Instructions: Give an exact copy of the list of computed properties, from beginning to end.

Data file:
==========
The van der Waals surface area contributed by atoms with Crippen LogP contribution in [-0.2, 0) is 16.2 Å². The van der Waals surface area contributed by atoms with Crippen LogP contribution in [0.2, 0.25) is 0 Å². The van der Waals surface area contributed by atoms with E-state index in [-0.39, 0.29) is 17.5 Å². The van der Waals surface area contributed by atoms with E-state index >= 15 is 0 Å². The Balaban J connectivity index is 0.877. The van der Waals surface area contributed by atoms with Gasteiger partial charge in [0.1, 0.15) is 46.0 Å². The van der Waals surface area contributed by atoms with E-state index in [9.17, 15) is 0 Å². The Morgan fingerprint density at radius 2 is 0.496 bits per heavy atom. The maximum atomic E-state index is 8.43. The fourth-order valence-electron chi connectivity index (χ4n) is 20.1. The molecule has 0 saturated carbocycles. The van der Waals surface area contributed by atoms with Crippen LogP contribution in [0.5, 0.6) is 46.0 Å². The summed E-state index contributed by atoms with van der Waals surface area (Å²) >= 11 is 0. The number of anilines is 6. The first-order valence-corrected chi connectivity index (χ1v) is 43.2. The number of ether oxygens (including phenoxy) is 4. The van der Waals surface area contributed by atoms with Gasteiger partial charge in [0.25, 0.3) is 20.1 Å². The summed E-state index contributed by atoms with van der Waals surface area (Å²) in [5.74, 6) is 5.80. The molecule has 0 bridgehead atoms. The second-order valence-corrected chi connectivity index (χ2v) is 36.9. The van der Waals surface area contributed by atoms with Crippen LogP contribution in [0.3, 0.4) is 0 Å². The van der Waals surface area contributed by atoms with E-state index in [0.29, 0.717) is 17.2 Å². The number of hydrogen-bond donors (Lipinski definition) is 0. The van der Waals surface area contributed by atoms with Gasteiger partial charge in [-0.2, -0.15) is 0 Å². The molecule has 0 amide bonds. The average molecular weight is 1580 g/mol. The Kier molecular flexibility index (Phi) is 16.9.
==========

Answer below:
The van der Waals surface area contributed by atoms with Crippen LogP contribution in [-0.2, 0) is 16.2 Å². The van der Waals surface area contributed by atoms with Crippen LogP contribution in [0.2, 0.25) is 0 Å². The van der Waals surface area contributed by atoms with E-state index in [-0.39, 0.29) is 17.5 Å². The van der Waals surface area contributed by atoms with E-state index >= 15 is 0 Å². The Balaban J connectivity index is 0.877. The van der Waals surface area contributed by atoms with Gasteiger partial charge in [0.1, 0.15) is 46.0 Å². The van der Waals surface area contributed by atoms with E-state index in [9.17, 15) is 0 Å². The Morgan fingerprint density at radius 2 is 0.496 bits per heavy atom. The maximum atomic E-state index is 8.43. The fourth-order valence-electron chi connectivity index (χ4n) is 20.1. The molecule has 0 saturated carbocycles. The van der Waals surface area contributed by atoms with Crippen LogP contribution in [0.5, 0.6) is 46.0 Å². The summed E-state index contributed by atoms with van der Waals surface area (Å²) >= 11 is 0. The number of anilines is 6. The first-order valence-corrected chi connectivity index (χ1v) is 43.2. The number of ether oxygens (including phenoxy) is 4. The van der Waals surface area contributed by atoms with Gasteiger partial charge in [0.25, 0.3) is 20.1 Å². The summed E-state index contributed by atoms with van der Waals surface area (Å²) in [5.74, 6) is 5.80. The molecule has 0 bridgehead atoms. The second-order valence-corrected chi connectivity index (χ2v) is 36.9. The van der Waals surface area contributed by atoms with Crippen LogP contribution in [0.3, 0.4) is 0 Å². The van der Waals surface area contributed by atoms with E-state index in [0.29, 0.717) is 17.2 Å². The number of hydrogen-bond donors (Lipinski definition) is 0. The van der Waals surface area contributed by atoms with Gasteiger partial charge in [-0.2, -0.15) is 0 Å². The molecule has 0 amide bonds. The average molecular weight is 1580 g/mol. The Kier molecular flexibility index (Phi) is 16.9.